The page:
But let me admit something. There is not a Bond King or a Stock King or an Investor Sovereign alive that can claim title to a throne. All of us, even the old guys like Buffett, Soros, Fuss, yeah – me too, have cut our teeth during perhaps a most advantageous period of time, the most attractive epoch, that an investor could experience. Since the early 1970s when the dollar was released from gold and credit began its incredible, liquefying, total return journey to the present day, an investor that took marginal risk, levered it wisely and was conveniently sheltered from periodic bouts of deleveraging or asset withdrawals could, and in some cases, was rewarded with the crown of “greatness.” Perhaps, however, it was the epoch that made the man as opposed to the man that made the epoch.
Authors Dimson, Marsh and Staunton would probably agree. In fact, the title of their book “Triumph of the Optimists” rather cagily describes an epochal 101 years of investment returns – one in which it paid to be an optimist and a risk taker as opposed to a more conservative Scrooge McDuck. Written in 2002, they perhaps correctly surmised however, that the next 101 years were unlikely to be as fortunate because of the unrealistic assumptions that many investors had priced into their markets. And all of this before QE and 0% interest rates! In any case, their point – and mine as well – is that different epochs produce different returns and fresh coronations as well.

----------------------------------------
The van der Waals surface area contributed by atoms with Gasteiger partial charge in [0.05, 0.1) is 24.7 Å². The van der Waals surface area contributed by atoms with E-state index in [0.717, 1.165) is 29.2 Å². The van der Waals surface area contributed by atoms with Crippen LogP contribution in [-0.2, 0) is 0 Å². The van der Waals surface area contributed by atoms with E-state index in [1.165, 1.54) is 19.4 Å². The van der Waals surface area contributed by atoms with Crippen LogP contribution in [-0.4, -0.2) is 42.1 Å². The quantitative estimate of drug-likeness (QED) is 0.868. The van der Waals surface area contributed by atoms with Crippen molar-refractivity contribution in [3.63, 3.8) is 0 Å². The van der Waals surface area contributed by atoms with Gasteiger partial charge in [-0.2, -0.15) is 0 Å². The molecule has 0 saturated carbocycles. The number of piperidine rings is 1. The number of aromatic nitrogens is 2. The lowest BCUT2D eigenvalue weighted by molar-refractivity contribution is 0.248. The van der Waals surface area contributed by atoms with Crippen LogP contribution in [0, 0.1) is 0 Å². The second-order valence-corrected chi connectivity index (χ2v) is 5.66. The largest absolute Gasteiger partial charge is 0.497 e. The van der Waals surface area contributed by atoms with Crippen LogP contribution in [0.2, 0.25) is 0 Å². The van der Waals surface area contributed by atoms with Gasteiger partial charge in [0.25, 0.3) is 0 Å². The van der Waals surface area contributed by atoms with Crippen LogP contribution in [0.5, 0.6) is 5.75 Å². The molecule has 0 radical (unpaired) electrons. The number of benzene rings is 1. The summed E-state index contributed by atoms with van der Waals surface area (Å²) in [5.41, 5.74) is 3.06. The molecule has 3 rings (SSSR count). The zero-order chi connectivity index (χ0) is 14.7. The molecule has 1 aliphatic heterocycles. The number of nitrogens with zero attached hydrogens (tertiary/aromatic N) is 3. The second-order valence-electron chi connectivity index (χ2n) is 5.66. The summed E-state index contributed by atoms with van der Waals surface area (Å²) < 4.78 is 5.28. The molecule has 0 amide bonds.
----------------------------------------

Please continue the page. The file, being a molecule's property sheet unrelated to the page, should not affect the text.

I have always been a marginal or what I would call a measured risk taker; decently good at interest rate calls and perhaps decently better at promoting that image, but a risk taker at the margin. It didn’t work too well for a few months in 2011, nor in selected years over the past four decades, but because credit was almost always expanding, almost always fertilizing capitalism with its risk-taking bias, then PIMCO prospered as well. On a somewhat technical basis, my/our firm’s tendency to sell volatility and earn “carry” in a number of forms – outright through options and futures, in the mortgage market via prepayment risk, and on the curve via bullets and roll down as opposed to barbells with substandard carry – has been rewarded over long periods of time. When volatility has increased measurably (1979-1981, 1998, 2008), we have been fortunate enough to have either seen the future as it approached, or been just marginally overweighted from a “carry” standpoint so that we survived the dunking, whereas other firms did not.